Two steam locomotives at the Milwaukee County Zoo were fueled with a renewable wood-based solid fuel last week to reduce fossil coal emissions, and the tests were a success.
The Coalition for Sustainable Rail (CSR) and the Natural Resources Research Institute (NRRI) completed a final series of three biofuel trials following more than a year and a half of development of the fuel at NRRI’s Renewable Energy Lab in Coleraine, Minn. Thanks to the generosity of the Milwaukee County Zoo, its small 15-inch gauge railroad has served as a demonstration platform for CSR and NRRI to see how a wood-based torrefied biomass fuel product burns in locomotive-style boilers. Tests in June and October 2016 revealed that the biofuel could make sufficient steam, but improper pelletizing methods resulted in spark emissions from the locomotive.
“Following the first trials, our researchers set about devising a better method to densify the material, including acquiring an industrial scale densification machine that we installed at our lab in Coleraine,” explained NRRI Associate Director, and CSR Board Member, Don Fosnacht, Ph.D. “Combined with a food-grade binding agent, we were able to make dense, pill-shaped pellets for use with these Zoo test trials that burned exactly like coal.”
NRRI is currently researching the opportunities in “torrefied biomass,” a wood-based biofuel that is made in a kiln not unlike a coffee roaster. After being “roasted,” the wood is transformed into a fuel that burns and reacts much like coal, with virtually no heavy metal pollutants and reduced carbon emissions. NRRI provided three blends of torrefied biomass to the Zoo for testing: 1) a blend of 99 percent torrefied biomass and 1 percent binder agent; 2) a blend of 49.5 percent torrefied biomass, 49.5 percent Powder River Basin coal, and 1 percent binder; and 3) a 100 percent torrefied biomass pellet with no binder. Each of the fuels was tested in the Zoo train locomotives, and two were found to be ideal stand-in fuels for fossil coal.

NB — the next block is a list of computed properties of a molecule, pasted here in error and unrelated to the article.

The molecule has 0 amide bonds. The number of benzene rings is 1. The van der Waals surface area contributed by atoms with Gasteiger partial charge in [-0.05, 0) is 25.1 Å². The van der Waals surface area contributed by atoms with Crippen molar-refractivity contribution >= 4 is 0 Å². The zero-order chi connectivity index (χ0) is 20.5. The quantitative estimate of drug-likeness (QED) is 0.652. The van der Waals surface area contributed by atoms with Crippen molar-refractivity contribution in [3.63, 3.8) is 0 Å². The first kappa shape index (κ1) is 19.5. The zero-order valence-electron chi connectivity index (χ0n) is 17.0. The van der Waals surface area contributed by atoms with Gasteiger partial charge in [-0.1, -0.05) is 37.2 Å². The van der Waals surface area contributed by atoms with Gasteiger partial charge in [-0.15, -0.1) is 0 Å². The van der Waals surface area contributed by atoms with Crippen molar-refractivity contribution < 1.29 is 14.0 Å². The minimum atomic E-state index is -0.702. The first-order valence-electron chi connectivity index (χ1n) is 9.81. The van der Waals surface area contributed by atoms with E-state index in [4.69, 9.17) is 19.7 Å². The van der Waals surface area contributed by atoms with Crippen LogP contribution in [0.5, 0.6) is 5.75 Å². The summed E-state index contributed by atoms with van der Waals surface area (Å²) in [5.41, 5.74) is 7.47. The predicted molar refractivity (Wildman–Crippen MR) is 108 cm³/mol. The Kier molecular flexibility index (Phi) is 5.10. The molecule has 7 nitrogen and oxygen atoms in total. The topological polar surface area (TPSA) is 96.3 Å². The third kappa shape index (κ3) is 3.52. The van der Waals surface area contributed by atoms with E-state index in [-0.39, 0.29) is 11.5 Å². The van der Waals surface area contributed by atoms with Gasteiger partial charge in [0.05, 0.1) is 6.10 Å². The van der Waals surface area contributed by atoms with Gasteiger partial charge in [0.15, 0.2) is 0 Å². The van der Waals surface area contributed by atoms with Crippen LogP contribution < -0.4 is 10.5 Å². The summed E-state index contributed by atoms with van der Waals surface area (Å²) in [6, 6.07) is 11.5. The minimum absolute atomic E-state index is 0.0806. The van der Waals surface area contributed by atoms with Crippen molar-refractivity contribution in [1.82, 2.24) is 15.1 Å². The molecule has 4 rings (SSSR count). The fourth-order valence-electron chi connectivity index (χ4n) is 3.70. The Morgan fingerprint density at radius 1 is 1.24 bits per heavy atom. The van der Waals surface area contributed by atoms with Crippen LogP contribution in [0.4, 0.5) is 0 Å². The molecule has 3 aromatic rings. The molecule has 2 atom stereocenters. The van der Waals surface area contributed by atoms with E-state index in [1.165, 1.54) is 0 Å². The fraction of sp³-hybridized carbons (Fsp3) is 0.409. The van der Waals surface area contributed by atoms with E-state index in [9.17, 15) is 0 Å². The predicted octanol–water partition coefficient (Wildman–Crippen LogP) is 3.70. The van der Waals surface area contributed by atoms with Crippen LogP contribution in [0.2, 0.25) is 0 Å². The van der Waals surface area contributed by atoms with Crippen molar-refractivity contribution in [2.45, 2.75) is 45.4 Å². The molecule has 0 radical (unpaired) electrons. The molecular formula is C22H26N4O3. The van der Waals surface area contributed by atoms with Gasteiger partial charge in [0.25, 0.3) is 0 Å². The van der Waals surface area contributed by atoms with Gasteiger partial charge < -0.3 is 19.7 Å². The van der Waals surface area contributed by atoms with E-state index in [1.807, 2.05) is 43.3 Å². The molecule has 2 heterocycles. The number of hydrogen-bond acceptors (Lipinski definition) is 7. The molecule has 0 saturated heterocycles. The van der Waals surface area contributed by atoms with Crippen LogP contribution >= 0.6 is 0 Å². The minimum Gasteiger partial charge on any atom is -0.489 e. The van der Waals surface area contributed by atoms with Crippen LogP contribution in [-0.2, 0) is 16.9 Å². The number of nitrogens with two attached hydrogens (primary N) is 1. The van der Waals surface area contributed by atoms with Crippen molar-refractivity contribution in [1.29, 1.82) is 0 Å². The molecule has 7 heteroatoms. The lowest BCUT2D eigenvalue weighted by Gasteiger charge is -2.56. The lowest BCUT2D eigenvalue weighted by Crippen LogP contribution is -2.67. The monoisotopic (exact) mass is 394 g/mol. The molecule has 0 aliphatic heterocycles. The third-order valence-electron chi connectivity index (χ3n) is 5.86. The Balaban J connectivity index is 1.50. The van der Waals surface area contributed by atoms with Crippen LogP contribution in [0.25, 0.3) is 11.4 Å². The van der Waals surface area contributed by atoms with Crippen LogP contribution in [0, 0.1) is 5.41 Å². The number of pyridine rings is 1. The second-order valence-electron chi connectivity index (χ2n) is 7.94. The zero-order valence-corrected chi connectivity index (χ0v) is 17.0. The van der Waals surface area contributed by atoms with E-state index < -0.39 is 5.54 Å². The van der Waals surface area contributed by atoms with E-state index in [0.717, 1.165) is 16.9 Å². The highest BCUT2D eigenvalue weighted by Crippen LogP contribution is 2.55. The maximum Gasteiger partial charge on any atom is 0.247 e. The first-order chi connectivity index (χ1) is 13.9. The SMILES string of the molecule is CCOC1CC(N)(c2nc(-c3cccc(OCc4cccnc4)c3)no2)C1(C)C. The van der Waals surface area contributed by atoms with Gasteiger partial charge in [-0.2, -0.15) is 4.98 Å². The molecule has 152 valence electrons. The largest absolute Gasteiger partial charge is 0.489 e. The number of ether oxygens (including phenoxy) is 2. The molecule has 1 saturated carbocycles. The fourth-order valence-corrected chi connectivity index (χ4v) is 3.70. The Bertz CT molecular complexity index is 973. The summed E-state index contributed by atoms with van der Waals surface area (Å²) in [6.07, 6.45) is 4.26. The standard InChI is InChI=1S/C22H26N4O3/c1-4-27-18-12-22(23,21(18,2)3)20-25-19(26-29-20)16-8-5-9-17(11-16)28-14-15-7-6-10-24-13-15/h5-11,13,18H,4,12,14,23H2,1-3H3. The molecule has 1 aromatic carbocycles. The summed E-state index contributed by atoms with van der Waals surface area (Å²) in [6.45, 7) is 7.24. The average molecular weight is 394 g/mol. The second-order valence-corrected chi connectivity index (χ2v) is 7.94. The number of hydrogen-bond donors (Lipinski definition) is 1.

“The torrefied biomass with binder, and the 50/50 blend of coal and biofuel, worked quite well in both locomotives,” said CSR President Davidson Ward. “Both fuels burned nearly identical to coal, including building a decent coal bed on the grates and maintaining pressure under a wide variety of operational circumstances, while being nearly smoke and odor free.”
Initial temperature data also indicate that the biofuel heating value is equal to coal. The maximum firebox temperatures recorded during the biofuel trials were in excess of 2,100 degrees Fahrenheit (1149 Degrees Celcius).
“I am quite impressed with what I saw from this round of biofuel testing, and I look forward to burning it in our steam locomotive,” said Zach Hall, Steam Operations manager at the Everett Railroad, who was on site to participate in the tests. “From my observations, both the biomass with binder and 50/50 blend of fuel will do just fine to make steam and minimize smoke, both of which are good things in my book.”
CSR and NRRI are ramping up for the next round of tests: manufacturing 10 tons of fuel for use by Everett Railroad steam locomotive No. 11 early next year. In support of these tests, CSR is undergoing a matching grant fundraising process, whereby donations to the non-profit made between now and December 15 will be matched dollar-for-dollar (up to $10,000).